state, en it done in my and there are certain criteria that you have to meet when you're in a wilderness study to be designated wilderness. now, congress can change the law if they want to. they can violate the wilderness protection act that was put in not a wise hat's thing to do. for instance, there's an area in my state that's in a wilderness study area that's got beautiful those trees are log loly pine trees and on lolly pine trees and on that site they are nonnative on that site. you can put that into wilderness area, but by definition, you non-native tree species on that site. those are the things the they go look for when through a wilderness study proprogram and when they propose wilderness. them just haphazardly doing it and putting it in areas where it be and designating potential wilderness is leaving the science out of it and it's
making it all about politics. again, i encourage my colleagues to be rational and to vote for amendment. and i reserve my time. the chair: the gentleman from arkansas reserves. the gentlewoman from colorado is recognized. ms. degette: i'm prepared to ready.f the gentleman is think i have the right to close. so i'll reserve. the chair: the gentlewoman reserves. the gentleman from arkansas is recognized. mr. westerman: mr. chairman, again, i encourage adoption of commonsense amendment that we let the science rule, that we available, our precious land and our precious this fight use in through atmospheric carbon, to make the world a better place environmental stewardship for the future. that's why i offered this why i encourage my colleagues to support it. ien why. -- with that i yield back the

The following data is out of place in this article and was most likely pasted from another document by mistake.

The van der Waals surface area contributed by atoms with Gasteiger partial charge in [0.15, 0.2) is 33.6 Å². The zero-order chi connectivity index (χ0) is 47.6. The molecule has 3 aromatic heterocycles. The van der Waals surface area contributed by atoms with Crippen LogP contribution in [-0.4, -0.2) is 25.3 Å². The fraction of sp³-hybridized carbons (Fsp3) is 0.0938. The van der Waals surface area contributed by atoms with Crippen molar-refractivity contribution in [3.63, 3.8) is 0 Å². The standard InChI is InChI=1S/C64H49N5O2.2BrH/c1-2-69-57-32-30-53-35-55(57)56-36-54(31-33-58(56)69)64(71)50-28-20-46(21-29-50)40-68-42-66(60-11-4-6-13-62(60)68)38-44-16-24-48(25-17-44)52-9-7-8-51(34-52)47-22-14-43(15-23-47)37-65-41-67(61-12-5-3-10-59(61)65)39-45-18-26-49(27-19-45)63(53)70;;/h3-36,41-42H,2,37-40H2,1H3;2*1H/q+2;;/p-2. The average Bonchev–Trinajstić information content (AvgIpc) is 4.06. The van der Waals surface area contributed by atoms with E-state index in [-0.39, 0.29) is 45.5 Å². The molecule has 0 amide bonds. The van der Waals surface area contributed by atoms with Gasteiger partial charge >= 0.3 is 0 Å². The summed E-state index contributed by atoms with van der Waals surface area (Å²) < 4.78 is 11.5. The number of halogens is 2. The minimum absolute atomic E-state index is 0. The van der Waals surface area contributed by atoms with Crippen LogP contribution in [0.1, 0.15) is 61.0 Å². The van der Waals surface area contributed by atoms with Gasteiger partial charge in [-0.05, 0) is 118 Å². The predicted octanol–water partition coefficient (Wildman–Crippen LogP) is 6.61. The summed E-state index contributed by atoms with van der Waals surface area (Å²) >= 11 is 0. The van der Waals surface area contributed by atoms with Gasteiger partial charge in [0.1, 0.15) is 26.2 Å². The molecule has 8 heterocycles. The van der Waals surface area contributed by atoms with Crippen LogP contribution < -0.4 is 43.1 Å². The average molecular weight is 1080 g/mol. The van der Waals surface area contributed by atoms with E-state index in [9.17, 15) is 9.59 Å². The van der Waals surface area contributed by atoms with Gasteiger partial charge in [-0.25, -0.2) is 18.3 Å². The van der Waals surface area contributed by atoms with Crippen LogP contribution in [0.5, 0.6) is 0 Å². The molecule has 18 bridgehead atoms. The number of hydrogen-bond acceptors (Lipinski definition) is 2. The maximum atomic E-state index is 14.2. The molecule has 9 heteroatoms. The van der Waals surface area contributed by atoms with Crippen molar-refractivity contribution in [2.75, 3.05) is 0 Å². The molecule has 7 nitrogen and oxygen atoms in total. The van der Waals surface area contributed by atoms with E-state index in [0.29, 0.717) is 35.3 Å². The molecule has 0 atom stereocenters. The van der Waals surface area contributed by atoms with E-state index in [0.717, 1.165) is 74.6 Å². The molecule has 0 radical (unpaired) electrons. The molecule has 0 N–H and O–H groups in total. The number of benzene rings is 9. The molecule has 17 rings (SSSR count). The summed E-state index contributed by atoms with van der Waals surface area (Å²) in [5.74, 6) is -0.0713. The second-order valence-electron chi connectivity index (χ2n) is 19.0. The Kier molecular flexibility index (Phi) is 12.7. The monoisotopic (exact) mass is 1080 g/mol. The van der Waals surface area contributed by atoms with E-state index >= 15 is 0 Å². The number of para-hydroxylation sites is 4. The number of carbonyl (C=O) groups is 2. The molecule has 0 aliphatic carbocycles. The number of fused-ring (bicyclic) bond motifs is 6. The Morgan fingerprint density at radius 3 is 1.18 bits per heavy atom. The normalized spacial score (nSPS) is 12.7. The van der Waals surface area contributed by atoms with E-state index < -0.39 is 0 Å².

balance of my time. the gentleman yields back the balance of his time. the gentlewoman from california is -- colorado is recognized. degette: the acres of potential wilderness in this there are in -- many sections of this egislation and they all have strong wilderness characteristics but for one nonconforming use which will be gone.ally in which case it's imperative hat we manage these areas as wilderness. that's why i oppose this amendment and i urge my and i ues to vote no yield back the balance of my time. the chair: the gentlewoman from yields back the balance of her time. the question is on the amendment offered by the gentleman from arkansas. those in favor say aye. those opposed, no. in the opinion of the chair, the noes have it. amendment is not agreed to. mr. westerman: mr. chairman, i request a recorded vote. pursuant to clause 6 of rule 18, further proceedings on the amendment offered by the gentleman from arkansas will be postponed.